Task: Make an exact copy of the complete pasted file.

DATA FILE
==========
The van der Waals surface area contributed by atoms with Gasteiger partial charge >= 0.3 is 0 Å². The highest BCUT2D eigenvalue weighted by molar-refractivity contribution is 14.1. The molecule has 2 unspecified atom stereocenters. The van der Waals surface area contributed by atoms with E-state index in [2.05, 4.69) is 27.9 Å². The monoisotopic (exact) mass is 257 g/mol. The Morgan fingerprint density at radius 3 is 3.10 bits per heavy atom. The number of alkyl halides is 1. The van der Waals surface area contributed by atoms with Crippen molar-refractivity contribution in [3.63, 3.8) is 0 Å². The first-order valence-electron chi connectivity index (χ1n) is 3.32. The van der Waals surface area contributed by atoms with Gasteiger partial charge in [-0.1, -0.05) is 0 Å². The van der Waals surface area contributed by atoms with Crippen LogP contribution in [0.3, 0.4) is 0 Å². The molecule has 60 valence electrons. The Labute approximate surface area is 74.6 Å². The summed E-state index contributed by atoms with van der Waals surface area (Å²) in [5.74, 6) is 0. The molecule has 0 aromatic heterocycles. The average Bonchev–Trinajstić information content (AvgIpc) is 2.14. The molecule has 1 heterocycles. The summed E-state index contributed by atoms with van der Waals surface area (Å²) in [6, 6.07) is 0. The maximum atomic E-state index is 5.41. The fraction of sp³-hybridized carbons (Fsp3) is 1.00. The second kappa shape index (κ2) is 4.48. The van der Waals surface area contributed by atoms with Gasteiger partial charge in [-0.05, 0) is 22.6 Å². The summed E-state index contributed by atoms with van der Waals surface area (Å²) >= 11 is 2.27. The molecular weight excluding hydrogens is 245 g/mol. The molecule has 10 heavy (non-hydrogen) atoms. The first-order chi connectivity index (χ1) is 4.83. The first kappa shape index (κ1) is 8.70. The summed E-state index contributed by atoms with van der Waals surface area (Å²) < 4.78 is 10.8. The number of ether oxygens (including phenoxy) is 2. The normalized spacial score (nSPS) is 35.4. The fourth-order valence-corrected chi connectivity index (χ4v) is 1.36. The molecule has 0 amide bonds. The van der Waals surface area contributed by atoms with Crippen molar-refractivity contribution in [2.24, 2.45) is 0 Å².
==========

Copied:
The van der Waals surface area contributed by atoms with Gasteiger partial charge >= 0.3 is 0 Å². The highest BCUT2D eigenvalue weighted by molar-refractivity contribution is 14.1. The molecule has 2 unspecified atom stereocenters. The van der Waals surface area contributed by atoms with E-state index in [2.05, 4.69) is 27.9 Å². The monoisotopic (exact) mass is 257 g/mol. The Morgan fingerprint density at radius 3 is 3.10 bits per heavy atom. The number of alkyl halides is 1. The van der Waals surface area contributed by atoms with Crippen molar-refractivity contribution in [3.63, 3.8) is 0 Å². The first-order valence-electron chi connectivity index (χ1n) is 3.32. The van der Waals surface area contributed by atoms with Gasteiger partial charge in [-0.1, -0.05) is 0 Å². The van der Waals surface area contributed by atoms with Crippen LogP contribution in [0.3, 0.4) is 0 Å². The molecule has 60 valence electrons. The Labute approximate surface area is 74.6 Å². The summed E-state index contributed by atoms with van der Waals surface area (Å²) in [5.74, 6) is 0. The molecule has 0 aromatic heterocycles. The average Bonchev–Trinajstić information content (AvgIpc) is 2.14. The molecule has 1 heterocycles. The summed E-state index contributed by atoms with van der Waals surface area (Å²) in [6, 6.07) is 0. The maximum atomic E-state index is 5.41. The fraction of sp³-hybridized carbons (Fsp3) is 1.00. The second kappa shape index (κ2) is 4.48. The van der Waals surface area contributed by atoms with Gasteiger partial charge in [-0.05, 0) is 22.6 Å². The summed E-state index contributed by atoms with van der Waals surface area (Å²) >= 11 is 2.27. The molecular weight excluding hydrogens is 245 g/mol. The molecule has 10 heavy (non-hydrogen) atoms. The first-order chi connectivity index (χ1) is 4.83. The first kappa shape index (κ1) is 8.70. The summed E-state index contributed by atoms with van der Waals surface area (Å²) < 4.78 is 10.8. The number of ether oxygens (including phenoxy) is 2. The normalized spacial score (nSPS) is 35.4. The fourth-order valence-corrected chi connectivity index (χ4v) is 1.36. The molecule has 0 amide bonds. The van der Waals surface area contributed by atoms with Crippen molar-refractivity contribution in [2.24, 2.45) is 0 Å².